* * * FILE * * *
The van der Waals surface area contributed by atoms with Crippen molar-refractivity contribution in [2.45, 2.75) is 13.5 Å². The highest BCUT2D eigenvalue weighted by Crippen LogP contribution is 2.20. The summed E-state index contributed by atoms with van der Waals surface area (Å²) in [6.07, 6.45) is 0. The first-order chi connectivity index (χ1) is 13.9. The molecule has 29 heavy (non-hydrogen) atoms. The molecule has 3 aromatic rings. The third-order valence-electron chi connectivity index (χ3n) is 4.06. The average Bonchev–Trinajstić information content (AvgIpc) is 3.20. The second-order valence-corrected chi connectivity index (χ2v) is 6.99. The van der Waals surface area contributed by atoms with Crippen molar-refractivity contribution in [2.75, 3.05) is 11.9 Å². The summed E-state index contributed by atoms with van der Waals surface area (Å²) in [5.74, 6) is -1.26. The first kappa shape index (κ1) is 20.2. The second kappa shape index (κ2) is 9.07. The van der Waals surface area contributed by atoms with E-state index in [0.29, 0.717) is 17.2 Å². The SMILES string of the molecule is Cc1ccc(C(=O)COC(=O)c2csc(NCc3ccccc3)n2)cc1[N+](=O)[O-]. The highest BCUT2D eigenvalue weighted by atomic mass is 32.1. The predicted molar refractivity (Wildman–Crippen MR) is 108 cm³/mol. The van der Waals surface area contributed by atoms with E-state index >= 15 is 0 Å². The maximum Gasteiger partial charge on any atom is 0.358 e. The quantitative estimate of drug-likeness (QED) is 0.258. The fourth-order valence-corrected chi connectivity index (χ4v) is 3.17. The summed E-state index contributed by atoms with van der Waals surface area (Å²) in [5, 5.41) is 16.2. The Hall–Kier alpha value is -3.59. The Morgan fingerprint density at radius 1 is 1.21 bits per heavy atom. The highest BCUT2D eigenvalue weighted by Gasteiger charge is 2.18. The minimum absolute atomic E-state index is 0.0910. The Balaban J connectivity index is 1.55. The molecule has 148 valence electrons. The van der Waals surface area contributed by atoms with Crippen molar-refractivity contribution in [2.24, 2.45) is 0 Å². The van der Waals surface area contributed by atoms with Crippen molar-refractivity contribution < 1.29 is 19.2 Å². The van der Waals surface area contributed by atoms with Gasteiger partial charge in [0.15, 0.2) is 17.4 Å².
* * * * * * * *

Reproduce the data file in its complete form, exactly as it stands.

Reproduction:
The van der Waals surface area contributed by atoms with Crippen molar-refractivity contribution in [2.45, 2.75) is 13.5 Å². The highest BCUT2D eigenvalue weighted by Crippen LogP contribution is 2.20. The summed E-state index contributed by atoms with van der Waals surface area (Å²) in [6.07, 6.45) is 0. The first-order chi connectivity index (χ1) is 13.9. The molecule has 29 heavy (non-hydrogen) atoms. The molecule has 3 aromatic rings. The third-order valence-electron chi connectivity index (χ3n) is 4.06. The average Bonchev–Trinajstić information content (AvgIpc) is 3.20. The second-order valence-corrected chi connectivity index (χ2v) is 6.99. The van der Waals surface area contributed by atoms with Crippen molar-refractivity contribution in [2.75, 3.05) is 11.9 Å². The summed E-state index contributed by atoms with van der Waals surface area (Å²) in [5.74, 6) is -1.26. The first kappa shape index (κ1) is 20.2. The second kappa shape index (κ2) is 9.07. The van der Waals surface area contributed by atoms with E-state index in [0.29, 0.717) is 17.2 Å². The SMILES string of the molecule is Cc1ccc(C(=O)COC(=O)c2csc(NCc3ccccc3)n2)cc1[N+](=O)[O-]. The highest BCUT2D eigenvalue weighted by atomic mass is 32.1. The predicted molar refractivity (Wildman–Crippen MR) is 108 cm³/mol. The van der Waals surface area contributed by atoms with E-state index >= 15 is 0 Å². The maximum Gasteiger partial charge on any atom is 0.358 e. The quantitative estimate of drug-likeness (QED) is 0.258. The fourth-order valence-corrected chi connectivity index (χ4v) is 3.17. The summed E-state index contributed by atoms with van der Waals surface area (Å²) in [5, 5.41) is 16.2. The Hall–Kier alpha value is -3.59. The Morgan fingerprint density at radius 1 is 1.21 bits per heavy atom. The highest BCUT2D eigenvalue weighted by Gasteiger charge is 2.18. The minimum absolute atomic E-state index is 0.0910. The Balaban J connectivity index is 1.55. The molecule has 148 valence electrons. The van der Waals surface area contributed by atoms with Crippen molar-refractivity contribution in [2.24, 2.45) is 0 Å². The van der Waals surface area contributed by atoms with Crippen molar-refractivity contribution < 1.29 is 19.2 Å². The van der Waals surface area contributed by atoms with Gasteiger partial charge in [0.15, 0.2) is 17.4 Å².